Urinoma presenting as an abscess in an immunocompromised host: a case report.

Vaidya R, Swetz KM - J Med Case Rep (2013)

Computed tomography urogram demonstrating contrast extravasation from a calyceal rupture in the mid-left kidney (red arrow) as well as left-sided hydronephrosis (yellow arrow).
© Copyright Policy - open-access
Related In: Results  -  Collection

License
Show All Figures
getmorefigures.php?uid=PMC3750268&req=5

Figure 3: Computed tomography urogram demonstrating contrast extravasation from a calyceal rupture in the mid-left kidney (red arrow) as well as left-sided hydronephrosis (yellow arrow).
Mentions: Within hours, the patient acutely developed septic shock and was admitted to the intensive care unit. Computed tomography (CT) demonstrated significant left hydronephrosis, suggesting malfunction of the indwelling ureteral stent (Figure 2). A CT urogram demonstrated a ruptured calyx with contrast extravasation at the site of the previously placed percutaneous catheter tip (Figure 3). Creatinine in the ‘abscess’ fluid was elevated at 17.8g/dL. Upon review, our patient’s urine and urinoma grew the same bacteria, whereas the pleural fluid cultures had remained sterile. Given advanced malignancy and sepsis, comfort care was initiated and the patient died.

Bottom Line: Here we report a case of a retroperitoneal fluid collection found in an immunocompromised 65-year-old Caucasian woman.She had recurrent non-Hodgkin's lymphoma and was neutropenic when the collection was found.Clinicians caring for immunocompromised patients, particularly hematologists, oncologists, and transplant clinicians, should be aware of this potential complication because rapid identification and attempt at correction are important to optimize outcome.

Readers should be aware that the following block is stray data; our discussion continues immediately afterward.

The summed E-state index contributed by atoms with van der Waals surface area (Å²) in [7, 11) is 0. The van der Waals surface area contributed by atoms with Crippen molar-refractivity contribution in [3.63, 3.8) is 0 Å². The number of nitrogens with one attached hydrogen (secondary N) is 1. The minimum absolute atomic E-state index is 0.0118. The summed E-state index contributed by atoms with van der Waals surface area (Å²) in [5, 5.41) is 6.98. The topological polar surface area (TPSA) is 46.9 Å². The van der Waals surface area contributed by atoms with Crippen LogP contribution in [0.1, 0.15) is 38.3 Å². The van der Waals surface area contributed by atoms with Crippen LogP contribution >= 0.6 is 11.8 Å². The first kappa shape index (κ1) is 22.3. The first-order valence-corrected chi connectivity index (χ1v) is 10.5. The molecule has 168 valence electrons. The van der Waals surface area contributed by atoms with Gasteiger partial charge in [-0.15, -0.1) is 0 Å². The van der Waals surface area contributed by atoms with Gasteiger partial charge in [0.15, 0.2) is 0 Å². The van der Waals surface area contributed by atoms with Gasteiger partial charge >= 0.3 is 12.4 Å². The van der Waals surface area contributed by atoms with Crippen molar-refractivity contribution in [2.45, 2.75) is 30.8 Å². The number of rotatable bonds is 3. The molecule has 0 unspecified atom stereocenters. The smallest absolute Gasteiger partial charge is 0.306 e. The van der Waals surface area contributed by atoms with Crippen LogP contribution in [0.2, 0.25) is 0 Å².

View Article: PubMed Central - HTML - PubMed

Affiliation: Division of General Internal Medicine, Mayo Clinic, 200 First Street SW, Rochester, MN 55905, USA. swetz.keith@mayo.edu.

ABSTRACT

Introduction: This case report illustrates the relatively rare occurrence of a urinoma masquerading as an abscess in a patient with refractory recurrent non-Hodgkin's lymphoma. Although urinomas have been reported after urinary instrumentation, our case was confounded by a concurrent pleural effusion, an immunocompromised host, and clinical appearance and subsequent incision and drainage that was consistent with an abscess. Although not the first case reported in the literature, the constellation of findings in our patient demonstrates the importance of including urinoma in the differential diagnosis of patients with flank mass.

Case presentation: Here we report a case of a retroperitoneal fluid collection found in an immunocompromised 65-year-old Caucasian woman. She had recurrent non-Hodgkin's lymphoma and was neutropenic when the collection was found. Drainage of the fluid demonstrated infection, but the case was complicated by increasing fluid production and the development of an ipsilateral pleural effusion. Despite pleural drainage, the abscess output continued to be high. A computed tomography scan demonstrated fluid collection around the renal calices suggestive of rupture; analysis of the fluid was suggestive of a urinoma. The etiology, pathogenesis, and treatment of urinomas in such patients are discussed.

Conclusions: Urinomas can present in patients who have had urinary tract instrumentation or trauma, but can occur in other hosts. Patients with hematologic malignancy can develop malignant or sympathetic pleural effusions and are at risk for skin and soft tissue infections. Clinicians caring for immunocompromised patients, particularly hematologists, oncologists, and transplant clinicians, should be aware of this potential complication because rapid identification and attempt at correction are important to optimize outcome.

No MeSH data available.


Related in: MedlinePlus